Shallow landslide hazard assessment using a physically based model and digital elevation data

Shallow landslide hazard assessment using a physically based model and digital elevation data  A model for the analysis of topographic influence on shallow landslide initiation is applied to an experimental mountain basin where high-resolution digital elevation data are available: the Cordon catchment (5 km2) located in northern Italy. The model delineates those areas most prone to shallow landsliding due to surface topographic effects on hydrologic response. The model is composed of two parts: a steady-state model for shallow sub-surface runoff and an infinite-slope Coulomb failure model which assumes that the soil is cohesionless at failure. An inventory of landslide scars is used to document sites of instability and to provide a test of model performance by comparing observed landslide locations with model predictions. The model reproduces the observed distribution of landslide locations in a consistent way, although spatial variations in soil strength and transmissivity, which are not accounted for in the model, influence specific distribution of landslide areas within regions of similar topographic control. http://www.deepdyve.com/assets/images/DeepDyve-Logo-lg.png Environmental Geology Springer Journals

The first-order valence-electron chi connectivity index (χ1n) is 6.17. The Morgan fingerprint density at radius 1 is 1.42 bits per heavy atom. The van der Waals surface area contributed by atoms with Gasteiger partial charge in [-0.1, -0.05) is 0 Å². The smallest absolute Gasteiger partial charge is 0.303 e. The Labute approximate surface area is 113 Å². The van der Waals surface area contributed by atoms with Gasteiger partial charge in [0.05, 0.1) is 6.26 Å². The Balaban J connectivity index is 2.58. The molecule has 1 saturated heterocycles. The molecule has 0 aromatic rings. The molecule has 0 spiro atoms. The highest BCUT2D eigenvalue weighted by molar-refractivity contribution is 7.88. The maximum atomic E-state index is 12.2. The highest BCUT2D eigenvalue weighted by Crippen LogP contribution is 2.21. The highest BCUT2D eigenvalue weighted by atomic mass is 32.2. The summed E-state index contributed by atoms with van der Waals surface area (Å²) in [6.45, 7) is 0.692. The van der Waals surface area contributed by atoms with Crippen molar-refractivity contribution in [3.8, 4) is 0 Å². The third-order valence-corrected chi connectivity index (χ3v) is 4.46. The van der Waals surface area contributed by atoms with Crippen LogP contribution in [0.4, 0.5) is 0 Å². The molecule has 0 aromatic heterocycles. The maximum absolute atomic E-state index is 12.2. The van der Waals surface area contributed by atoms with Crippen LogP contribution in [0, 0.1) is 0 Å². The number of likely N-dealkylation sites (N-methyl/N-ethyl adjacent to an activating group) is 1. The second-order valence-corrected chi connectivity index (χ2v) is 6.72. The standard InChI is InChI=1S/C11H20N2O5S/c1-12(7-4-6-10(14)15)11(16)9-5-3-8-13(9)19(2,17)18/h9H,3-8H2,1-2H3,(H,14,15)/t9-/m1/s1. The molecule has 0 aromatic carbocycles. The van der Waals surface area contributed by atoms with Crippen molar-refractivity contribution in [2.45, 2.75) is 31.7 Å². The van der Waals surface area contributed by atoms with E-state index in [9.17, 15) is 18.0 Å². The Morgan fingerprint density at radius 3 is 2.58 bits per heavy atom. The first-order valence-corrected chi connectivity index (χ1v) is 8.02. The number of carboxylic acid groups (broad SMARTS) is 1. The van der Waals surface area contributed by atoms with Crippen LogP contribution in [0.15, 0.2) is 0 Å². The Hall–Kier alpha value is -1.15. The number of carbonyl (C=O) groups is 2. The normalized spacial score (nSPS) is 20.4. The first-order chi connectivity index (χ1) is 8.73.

Shallow landslide hazard assessment using a physically based model and digital elevation data

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Publisher
Springer Journals
Copyright
Copyright © 1998 by Springer-Verlag Berlin Heidelberg
Subject
Earth Sciences; Geology
ISSN
0943-0105
eISSN
1432-0495
D.O.I.
10.1007/s002540050295
Publisher site
See Article on Publisher Site

Abstract

 A model for the analysis of topographic influence on shallow landslide initiation is applied to an experimental mountain basin where high-resolution digital elevation data are available: the Cordon catchment (5 km2) located in northern Italy. The model delineates those areas most prone to shallow landsliding due to surface topographic effects on hydrologic response. The model is composed of two parts: a steady-state model for shallow sub-surface runoff and an infinite-slope Coulomb failure model which assumes that the soil is cohesionless at failure. An inventory of landslide scars is used to document sites of instability and to provide a test of model performance by comparing observed landslide locations with model predictions. The model reproduces the observed distribution of landslide locations in a consistent way, although spatial variations in soil strength and transmissivity, which are not accounted for in the model, influence specific distribution of landslide areas within regions of similar topographic control.

Journal

Environmental GeologySpringer Journals

Published: Aug 27, 1998

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